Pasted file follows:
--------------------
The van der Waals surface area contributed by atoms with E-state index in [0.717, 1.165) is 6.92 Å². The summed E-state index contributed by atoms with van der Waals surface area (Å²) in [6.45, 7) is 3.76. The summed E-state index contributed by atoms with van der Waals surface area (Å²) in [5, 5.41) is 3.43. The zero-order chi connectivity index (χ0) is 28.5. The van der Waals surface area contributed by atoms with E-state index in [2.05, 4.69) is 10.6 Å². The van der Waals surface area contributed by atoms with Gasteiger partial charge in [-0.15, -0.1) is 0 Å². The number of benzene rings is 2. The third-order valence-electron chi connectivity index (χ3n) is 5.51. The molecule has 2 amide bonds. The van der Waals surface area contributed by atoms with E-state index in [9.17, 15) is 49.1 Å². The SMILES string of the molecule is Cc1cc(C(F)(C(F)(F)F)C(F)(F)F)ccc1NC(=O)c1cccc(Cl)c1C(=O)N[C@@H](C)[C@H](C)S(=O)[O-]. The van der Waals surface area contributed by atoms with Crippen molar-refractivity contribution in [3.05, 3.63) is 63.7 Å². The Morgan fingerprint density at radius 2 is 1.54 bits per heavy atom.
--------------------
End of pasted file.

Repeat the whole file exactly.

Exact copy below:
The van der Waals surface area contributed by atoms with E-state index in [0.717, 1.165) is 6.92 Å². The summed E-state index contributed by atoms with van der Waals surface area (Å²) in [6.45, 7) is 3.76. The summed E-state index contributed by atoms with van der Waals surface area (Å²) in [5, 5.41) is 3.43. The zero-order chi connectivity index (χ0) is 28.5. The van der Waals surface area contributed by atoms with E-state index in [2.05, 4.69) is 10.6 Å². The van der Waals surface area contributed by atoms with Gasteiger partial charge in [-0.15, -0.1) is 0 Å². The number of benzene rings is 2. The third-order valence-electron chi connectivity index (χ3n) is 5.51. The molecule has 2 amide bonds. The van der Waals surface area contributed by atoms with E-state index in [9.17, 15) is 49.1 Å². The SMILES string of the molecule is Cc1cc(C(F)(C(F)(F)F)C(F)(F)F)ccc1NC(=O)c1cccc(Cl)c1C(=O)N[C@@H](C)[C@H](C)S(=O)[O-]. The van der Waals surface area contributed by atoms with Crippen molar-refractivity contribution in [3.05, 3.63) is 63.7 Å². The Morgan fingerprint density at radius 2 is 1.54 bits per heavy atom.